OC43 coronavirus is a human pathogen that usually causes only the common cold. One of its key enzymes, similar to other coronaviruses, is the 2'-O-RNA methyltransferase. Structure revealed some differences in the overall fold but also revealed that the SAM binding site is conserved.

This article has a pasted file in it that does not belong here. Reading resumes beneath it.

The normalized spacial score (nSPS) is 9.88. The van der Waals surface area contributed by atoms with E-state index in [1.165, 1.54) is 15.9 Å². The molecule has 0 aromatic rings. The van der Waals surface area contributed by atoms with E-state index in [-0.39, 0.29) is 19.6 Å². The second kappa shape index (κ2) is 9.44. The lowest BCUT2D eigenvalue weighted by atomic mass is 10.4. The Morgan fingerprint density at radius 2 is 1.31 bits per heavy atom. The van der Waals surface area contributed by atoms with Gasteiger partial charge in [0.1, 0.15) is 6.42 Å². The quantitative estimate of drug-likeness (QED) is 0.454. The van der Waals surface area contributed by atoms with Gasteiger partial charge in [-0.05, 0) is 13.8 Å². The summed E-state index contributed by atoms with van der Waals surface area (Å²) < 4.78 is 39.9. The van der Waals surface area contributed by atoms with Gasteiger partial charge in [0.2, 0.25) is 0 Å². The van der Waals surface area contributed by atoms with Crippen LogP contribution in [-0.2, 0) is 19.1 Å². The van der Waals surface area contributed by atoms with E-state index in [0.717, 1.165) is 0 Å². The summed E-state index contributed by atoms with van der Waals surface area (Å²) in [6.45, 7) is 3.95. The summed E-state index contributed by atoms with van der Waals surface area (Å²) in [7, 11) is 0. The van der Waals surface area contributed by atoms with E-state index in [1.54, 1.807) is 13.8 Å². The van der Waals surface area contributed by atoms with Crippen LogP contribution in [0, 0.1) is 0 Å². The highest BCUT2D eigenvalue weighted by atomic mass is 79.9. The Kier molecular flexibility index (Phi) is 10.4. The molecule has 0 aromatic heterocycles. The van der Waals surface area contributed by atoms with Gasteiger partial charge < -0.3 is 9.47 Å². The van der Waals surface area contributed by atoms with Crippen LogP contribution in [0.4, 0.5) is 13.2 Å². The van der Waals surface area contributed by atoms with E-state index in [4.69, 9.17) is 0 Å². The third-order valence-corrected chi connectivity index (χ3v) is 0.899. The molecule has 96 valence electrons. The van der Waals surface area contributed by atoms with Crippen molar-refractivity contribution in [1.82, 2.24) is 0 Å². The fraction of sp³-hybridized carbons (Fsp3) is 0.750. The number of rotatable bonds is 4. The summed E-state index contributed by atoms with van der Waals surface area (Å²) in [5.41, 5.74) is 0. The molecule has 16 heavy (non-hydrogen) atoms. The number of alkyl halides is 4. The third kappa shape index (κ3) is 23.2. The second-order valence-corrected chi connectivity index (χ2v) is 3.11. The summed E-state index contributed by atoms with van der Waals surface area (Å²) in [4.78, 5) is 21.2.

The OC43 coronavirus is a human pathogen that usually causes only the common cold. One of its key enzymes, similar to other coronaviruses, is the 2'-O-RNA methyltransferase (MTase) that is essential for viral RNA stability and expression. Here, we report the crystal structure of the 2'-O-RNA MTase in a complex with the pan-methyltransferase inhibitor sinefungin solved at 2.2 [A] resolution. The structure revealed an overall fold consistent with the fold observed in other coronaviral MTases. The major differences are in the conformation of the C-terminus of the nsp16 subunit and an additional helix in the N-terminus of the nsp10 subunits. The structural analysis also revealed very high conservation of the SAM binding pocket suggesting that the SAM pocket is a suitable spot for the design of antivirals effective against all human coronaviruses. ImportanceSome coronaviruses are dangerous pathogens while some cause only common colds. The reasons are not understood although the spike proteins probably play an important role. However, to understand the coronaviral biology in sufficient detail we need to compare the key enzymes from different coronaviruses. We solved the crystal structure of 2'-O-RNA methyltransferase of the OC43 coronavirus, a virus that usually causes mild colds. The structure revealed some differences in the overall fold but also revealed that the SAM binding site is conserved suggesting that development of antivirals against multiple coronaviruses is feasible.